2/2/2019 01:03:50 am
2/1/2019 09:55:43 am
Who is watching TV in 2019? We have something called 'internet' and young people are watching only internet. TV is used only by people 35+ years age. Every TV station has massive decrease in ratings and it's good sign because TV is really an ancient invention.
2/1/2019 10:18:31 am
The hills are alive with the sound of farting, with farts they have let for a thousand years. Fart on oh ship of state, move on to larger farts.
2/1/2019 11:18:21 am
"Project Blue Book sank a bit more this week, declining to 1.7 million viewers. This is significant because for the first time it lost more than 50% of the viewers from lead-in Curse of Oak Island, which drew 3.55 million viewers this week. "
2/1/2019 12:05:56 pm
I'm not celebrating its demise, Joe, and you're right that it is the highest-rated new scripted cable series of January. It has higher numbers than History's "Vikings" (which peaked at 1.92 million this season), but the interesting thing is that the show doesn't really do all that much better than any random trash that History has programmed in the post-"Oak Island" slot. The real question is whether the vastly higher costs of "Project Blue Book" justify the very small increase in ratings.
2/1/2019 01:36:53 pm
"... but the interesting thing is that the show doesn't really do all that much better than any random trash that History has programmed in the post-"Oak Island" slot. "
2/5/2019 11:43:54 am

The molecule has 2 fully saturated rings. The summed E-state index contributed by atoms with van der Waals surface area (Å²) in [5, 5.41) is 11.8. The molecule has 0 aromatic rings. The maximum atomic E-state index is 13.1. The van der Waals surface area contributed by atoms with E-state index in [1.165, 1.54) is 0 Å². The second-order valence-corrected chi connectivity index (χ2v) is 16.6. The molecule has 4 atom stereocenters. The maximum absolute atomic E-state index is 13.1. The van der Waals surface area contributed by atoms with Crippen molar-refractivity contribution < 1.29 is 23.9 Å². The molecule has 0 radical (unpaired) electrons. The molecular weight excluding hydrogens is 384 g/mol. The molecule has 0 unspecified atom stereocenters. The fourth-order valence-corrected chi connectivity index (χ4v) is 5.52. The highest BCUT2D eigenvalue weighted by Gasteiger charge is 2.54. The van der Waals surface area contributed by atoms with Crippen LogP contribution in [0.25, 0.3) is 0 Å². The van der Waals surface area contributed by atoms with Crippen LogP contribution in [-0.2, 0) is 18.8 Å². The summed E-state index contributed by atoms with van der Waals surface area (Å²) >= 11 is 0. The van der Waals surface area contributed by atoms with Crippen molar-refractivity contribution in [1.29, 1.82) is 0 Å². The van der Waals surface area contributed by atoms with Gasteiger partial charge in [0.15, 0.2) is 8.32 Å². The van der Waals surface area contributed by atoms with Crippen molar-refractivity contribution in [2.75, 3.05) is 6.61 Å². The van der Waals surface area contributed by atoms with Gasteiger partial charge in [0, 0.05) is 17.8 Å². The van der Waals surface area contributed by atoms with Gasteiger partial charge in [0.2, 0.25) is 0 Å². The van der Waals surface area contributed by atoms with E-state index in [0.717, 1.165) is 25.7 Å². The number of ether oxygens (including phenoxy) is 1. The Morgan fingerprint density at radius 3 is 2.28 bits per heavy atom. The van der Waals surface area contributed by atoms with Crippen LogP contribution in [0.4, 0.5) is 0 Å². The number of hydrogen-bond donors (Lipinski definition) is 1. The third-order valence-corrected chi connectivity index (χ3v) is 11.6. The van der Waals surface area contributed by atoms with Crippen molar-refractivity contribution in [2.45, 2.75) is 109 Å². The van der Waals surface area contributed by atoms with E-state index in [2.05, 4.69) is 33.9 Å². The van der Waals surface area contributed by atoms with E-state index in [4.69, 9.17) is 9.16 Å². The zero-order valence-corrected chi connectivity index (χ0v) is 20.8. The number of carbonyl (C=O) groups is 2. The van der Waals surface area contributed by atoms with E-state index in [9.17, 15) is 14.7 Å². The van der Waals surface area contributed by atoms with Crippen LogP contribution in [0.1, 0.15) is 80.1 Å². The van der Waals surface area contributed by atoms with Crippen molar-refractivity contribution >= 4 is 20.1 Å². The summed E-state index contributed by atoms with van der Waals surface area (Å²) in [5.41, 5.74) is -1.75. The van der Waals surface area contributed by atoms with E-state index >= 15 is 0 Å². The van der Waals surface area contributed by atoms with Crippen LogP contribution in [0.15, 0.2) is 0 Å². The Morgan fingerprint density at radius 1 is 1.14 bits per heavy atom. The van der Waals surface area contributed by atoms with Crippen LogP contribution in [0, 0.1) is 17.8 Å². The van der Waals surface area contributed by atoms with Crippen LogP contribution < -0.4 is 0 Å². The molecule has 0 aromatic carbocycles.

Project Blue Book just got a 1.8 million overall viewer bump in the live +7 day ratings and more than doubled the amount of viewers in the preferred 18-49 demo. So it is most definitely doing better than previous offerings in the post Curse of Oak Island spot.
2/1/2019 11:28:29 am
Even a pseudo-science junkie like myself gets tired of watching when the same old shit keeps popping up in so-called "new" shows. I'm seriously considering switching to cartoons on Netflix.
2/1/2019 01:48:50 pm
Good choice. There's 5 seasons of Bojack Horseman available. Satire, farce, parody, sex, and talking animals! Just be sure to start from the beginning.
2/1/2019 01:24:10 pm
The Oak Island show is getting better now that they are finding lots of weird stuff, so much so that they haven't mentioned any Templar crap for a few weeks. They might be moving on to Vikings instead. If they invent Viking Templars, I'll be outraged.
2/1/2019 01:44:47 pm
Finding the remnants of a bulkhead at a cove really isn't weird or out of the ordinary. The Laginas also have to know that the cove in question had already been dug up about fifty years ago, and though "finger drains" had been found, they did not extend past the beach (and were likely remnants of a former salt works: http://www.criticalenquiry.org/oakisland/Dennis_King_Mar_2010.shtml)
2/11/2019 02:22:05 pm
Hate to spoil tomorrow's potential headline, but Project Blue Book was renewed for a second season.
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I am an author and researcher focusing on pop culture, science, and history. Bylines: New Republic, Esquire, Slate, etc. There's more about me in the About Jason tab.